VISITORS to the Pacific Coast evince keen interest in the glass floats that find their way across the ocean from the fishing grounds of Japan. These hollow crystal spheres of great buoyancy are used by Japanese fishermen to float their nets, instead of the cork or wood type of float commonly used in deep-sea fishing. Many break away and are carried to the shores of British Columbia or Northern Oregon by the ocean drift from japan, which travels at the rate of thirteen miles a day, requiring twenty months to cover a distance of 8,000 miles.
Most of the specimens are spherical in shape and vary from the size of an orange to eighteen inches in diameter. The large float is deep blue in color and was found on a sand spit in a remote cove on the Queen Charlotte Islands. In color they vary from perfectly clear glass through many shades of blue and green, according to exposure to sunlight. Collectors prize them. — Mrs. M. E. McVicker, Victoria, B.C.
British Royalty Buried in Canada
UNKNOWN to most Canadians, a member of a British royal family is buried in D>ndon, Ontario.
In 1867, when London was a garrison town, Charles Wetherbee, an officer in the Imperial Army, was on duty there. He had brought with him on a date which the records do not disclose, his wife, Lavinia Hermione Gertrude Amanda Guelph, daughter of King George IV of England. Biographers throw little light on Princess Lavinia, but we know that she found her last resting place in Ixrndon, seventy years ago.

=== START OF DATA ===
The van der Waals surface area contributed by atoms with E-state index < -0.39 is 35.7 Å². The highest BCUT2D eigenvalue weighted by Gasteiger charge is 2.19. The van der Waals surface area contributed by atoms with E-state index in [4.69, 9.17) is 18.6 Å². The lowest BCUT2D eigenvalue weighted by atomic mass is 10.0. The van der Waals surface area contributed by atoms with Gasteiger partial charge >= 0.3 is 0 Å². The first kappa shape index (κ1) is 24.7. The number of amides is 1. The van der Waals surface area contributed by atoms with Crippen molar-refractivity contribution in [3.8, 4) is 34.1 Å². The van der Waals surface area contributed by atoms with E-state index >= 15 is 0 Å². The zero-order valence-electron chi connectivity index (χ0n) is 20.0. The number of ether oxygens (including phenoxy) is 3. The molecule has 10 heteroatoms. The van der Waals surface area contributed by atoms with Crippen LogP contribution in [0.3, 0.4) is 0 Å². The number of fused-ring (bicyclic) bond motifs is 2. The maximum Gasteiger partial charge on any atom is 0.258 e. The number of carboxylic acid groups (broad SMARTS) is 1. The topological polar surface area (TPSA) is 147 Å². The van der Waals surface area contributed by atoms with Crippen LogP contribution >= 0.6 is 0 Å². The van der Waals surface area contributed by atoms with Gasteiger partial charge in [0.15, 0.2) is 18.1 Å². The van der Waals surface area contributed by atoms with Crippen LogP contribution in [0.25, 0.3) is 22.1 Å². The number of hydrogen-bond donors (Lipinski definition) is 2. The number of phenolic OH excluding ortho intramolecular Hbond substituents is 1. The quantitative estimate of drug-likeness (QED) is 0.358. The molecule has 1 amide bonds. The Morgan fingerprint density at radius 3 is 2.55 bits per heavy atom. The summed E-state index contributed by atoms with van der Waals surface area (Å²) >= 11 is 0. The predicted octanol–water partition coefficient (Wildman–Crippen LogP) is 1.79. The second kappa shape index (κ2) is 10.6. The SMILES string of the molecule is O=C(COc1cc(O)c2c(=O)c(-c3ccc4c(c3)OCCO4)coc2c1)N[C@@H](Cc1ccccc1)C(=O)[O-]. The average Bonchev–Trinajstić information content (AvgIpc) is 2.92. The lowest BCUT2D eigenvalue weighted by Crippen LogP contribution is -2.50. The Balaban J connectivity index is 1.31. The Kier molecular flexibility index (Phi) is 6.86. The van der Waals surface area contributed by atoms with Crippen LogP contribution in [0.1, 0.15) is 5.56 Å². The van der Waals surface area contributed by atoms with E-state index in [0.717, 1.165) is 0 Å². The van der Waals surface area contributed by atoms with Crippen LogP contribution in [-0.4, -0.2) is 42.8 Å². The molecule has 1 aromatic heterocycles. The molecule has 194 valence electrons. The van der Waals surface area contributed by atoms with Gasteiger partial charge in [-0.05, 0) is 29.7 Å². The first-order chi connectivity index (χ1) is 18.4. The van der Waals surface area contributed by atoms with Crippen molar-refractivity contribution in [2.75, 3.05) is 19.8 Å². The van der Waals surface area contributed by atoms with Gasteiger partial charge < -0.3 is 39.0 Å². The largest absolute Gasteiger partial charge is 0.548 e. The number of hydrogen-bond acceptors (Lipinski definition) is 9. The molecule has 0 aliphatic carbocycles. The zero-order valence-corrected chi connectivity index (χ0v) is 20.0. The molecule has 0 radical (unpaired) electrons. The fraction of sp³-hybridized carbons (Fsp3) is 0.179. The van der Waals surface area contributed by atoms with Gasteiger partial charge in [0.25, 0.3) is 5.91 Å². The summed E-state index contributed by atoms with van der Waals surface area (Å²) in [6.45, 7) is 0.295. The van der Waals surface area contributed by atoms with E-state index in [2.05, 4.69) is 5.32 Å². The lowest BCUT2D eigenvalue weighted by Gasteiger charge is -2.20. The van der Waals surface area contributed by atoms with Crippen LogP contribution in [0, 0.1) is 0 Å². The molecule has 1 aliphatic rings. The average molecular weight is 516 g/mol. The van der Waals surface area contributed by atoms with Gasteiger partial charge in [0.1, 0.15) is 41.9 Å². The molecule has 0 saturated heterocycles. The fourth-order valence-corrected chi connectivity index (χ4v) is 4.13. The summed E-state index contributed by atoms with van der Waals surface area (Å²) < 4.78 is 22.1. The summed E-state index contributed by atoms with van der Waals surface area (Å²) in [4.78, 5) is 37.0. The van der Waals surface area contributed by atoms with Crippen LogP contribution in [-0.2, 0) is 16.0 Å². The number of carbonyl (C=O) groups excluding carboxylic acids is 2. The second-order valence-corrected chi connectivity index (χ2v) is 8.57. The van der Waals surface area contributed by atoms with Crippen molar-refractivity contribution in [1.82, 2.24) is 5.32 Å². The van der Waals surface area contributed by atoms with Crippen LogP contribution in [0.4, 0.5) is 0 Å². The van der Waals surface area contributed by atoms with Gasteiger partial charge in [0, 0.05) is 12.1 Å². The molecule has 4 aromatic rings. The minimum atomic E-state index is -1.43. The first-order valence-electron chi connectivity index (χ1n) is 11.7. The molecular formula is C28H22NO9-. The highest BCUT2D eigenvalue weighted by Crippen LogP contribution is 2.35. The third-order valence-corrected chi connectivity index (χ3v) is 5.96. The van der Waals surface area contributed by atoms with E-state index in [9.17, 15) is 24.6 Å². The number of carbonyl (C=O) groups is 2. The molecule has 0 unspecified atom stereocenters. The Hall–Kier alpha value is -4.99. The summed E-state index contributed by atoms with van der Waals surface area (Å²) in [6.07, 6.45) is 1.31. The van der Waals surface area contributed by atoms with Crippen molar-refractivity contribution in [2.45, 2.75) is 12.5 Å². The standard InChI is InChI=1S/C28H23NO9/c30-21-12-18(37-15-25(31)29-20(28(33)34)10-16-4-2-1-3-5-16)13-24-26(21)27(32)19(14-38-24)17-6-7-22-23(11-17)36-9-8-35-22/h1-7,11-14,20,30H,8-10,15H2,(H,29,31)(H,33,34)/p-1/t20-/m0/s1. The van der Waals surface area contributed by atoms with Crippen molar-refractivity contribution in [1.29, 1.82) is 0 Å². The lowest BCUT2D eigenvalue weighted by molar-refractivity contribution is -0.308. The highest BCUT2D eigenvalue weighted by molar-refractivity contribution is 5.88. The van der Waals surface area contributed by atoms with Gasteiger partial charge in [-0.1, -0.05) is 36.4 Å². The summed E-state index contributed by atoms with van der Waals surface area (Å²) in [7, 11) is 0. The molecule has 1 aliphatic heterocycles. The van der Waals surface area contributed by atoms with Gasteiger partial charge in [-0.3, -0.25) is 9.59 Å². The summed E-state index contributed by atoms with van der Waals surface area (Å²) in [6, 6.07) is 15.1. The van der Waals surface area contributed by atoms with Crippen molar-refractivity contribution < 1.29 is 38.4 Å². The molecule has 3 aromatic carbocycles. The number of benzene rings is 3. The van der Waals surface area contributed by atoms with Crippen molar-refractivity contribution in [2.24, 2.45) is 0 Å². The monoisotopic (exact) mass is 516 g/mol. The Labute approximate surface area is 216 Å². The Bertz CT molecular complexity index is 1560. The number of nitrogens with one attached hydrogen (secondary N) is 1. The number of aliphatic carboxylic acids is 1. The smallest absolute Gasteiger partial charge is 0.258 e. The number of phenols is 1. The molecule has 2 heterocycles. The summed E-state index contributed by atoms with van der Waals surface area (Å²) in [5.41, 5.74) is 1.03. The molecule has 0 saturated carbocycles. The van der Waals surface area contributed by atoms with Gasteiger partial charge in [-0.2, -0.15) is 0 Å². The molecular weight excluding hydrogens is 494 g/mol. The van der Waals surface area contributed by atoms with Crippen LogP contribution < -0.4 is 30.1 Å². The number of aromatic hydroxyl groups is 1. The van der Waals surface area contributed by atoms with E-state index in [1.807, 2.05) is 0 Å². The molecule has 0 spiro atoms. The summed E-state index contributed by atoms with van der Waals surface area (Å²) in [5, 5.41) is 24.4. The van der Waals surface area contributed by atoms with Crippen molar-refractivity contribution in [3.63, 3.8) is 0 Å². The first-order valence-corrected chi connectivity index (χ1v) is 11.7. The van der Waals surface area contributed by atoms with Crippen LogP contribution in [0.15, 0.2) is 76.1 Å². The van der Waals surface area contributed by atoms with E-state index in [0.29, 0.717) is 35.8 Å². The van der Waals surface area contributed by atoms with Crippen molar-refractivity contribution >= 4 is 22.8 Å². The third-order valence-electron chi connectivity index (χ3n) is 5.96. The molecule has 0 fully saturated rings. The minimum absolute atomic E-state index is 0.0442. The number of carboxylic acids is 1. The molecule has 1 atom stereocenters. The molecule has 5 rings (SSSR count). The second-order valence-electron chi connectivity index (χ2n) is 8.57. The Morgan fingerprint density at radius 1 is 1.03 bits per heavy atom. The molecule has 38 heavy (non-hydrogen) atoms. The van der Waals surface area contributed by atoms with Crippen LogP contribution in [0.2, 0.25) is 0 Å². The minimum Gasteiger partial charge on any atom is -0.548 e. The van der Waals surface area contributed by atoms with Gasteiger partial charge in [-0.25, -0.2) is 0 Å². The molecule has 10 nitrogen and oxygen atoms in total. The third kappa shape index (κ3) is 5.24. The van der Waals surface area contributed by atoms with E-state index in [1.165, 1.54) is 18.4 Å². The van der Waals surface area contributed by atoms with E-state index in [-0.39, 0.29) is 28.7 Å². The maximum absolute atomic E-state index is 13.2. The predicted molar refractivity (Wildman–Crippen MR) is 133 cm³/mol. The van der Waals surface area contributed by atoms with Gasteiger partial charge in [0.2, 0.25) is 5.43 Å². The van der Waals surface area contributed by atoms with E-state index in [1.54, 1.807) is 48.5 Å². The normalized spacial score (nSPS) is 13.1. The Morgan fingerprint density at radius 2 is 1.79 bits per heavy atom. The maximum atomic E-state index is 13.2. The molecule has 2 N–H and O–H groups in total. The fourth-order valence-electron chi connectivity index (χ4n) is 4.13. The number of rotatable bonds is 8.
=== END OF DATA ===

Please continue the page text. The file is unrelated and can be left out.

The picture shows a visitor to Mount Pleasant Cemetery deciphering the lettering on the weatherbeaten tombstone, which reads: “To the memory of Lavinia Hermione Gertrude Amanda Guelph, daughter of George IV and wife of Charles Wetherbee. Died January 25, 1867. age -16 years.”—R. J. Stuart, D>ndon, Ont.
North America’s Oldest Horse
THIS RECORD is claimed for Dolly, forty years old. owned by Walter Carruthers, of Wingham. Ont.
In 1907 Mr. Carruthers. who was a carpenter, suffered a twenty-foot fall, and a doctor told him he would never walk again. He bought Dolly, then ten years old, and had a buggy specially adapted so that he could sit in it and drive her three miles from his home to Wingham. With the exception of a few subzero days, or when the road was impassable with snow, he has made the trip daily with Dolly ever since.
During these thirty years Dolly has been fed in the stable the year round. She will obey traffic regulations, stopping without any prompting at all stop signs. Whenever Mr. Carruthers hails a friend on the street, she will pull over to the curb without being told. Harry J. Boyle, W ingham, Ont.
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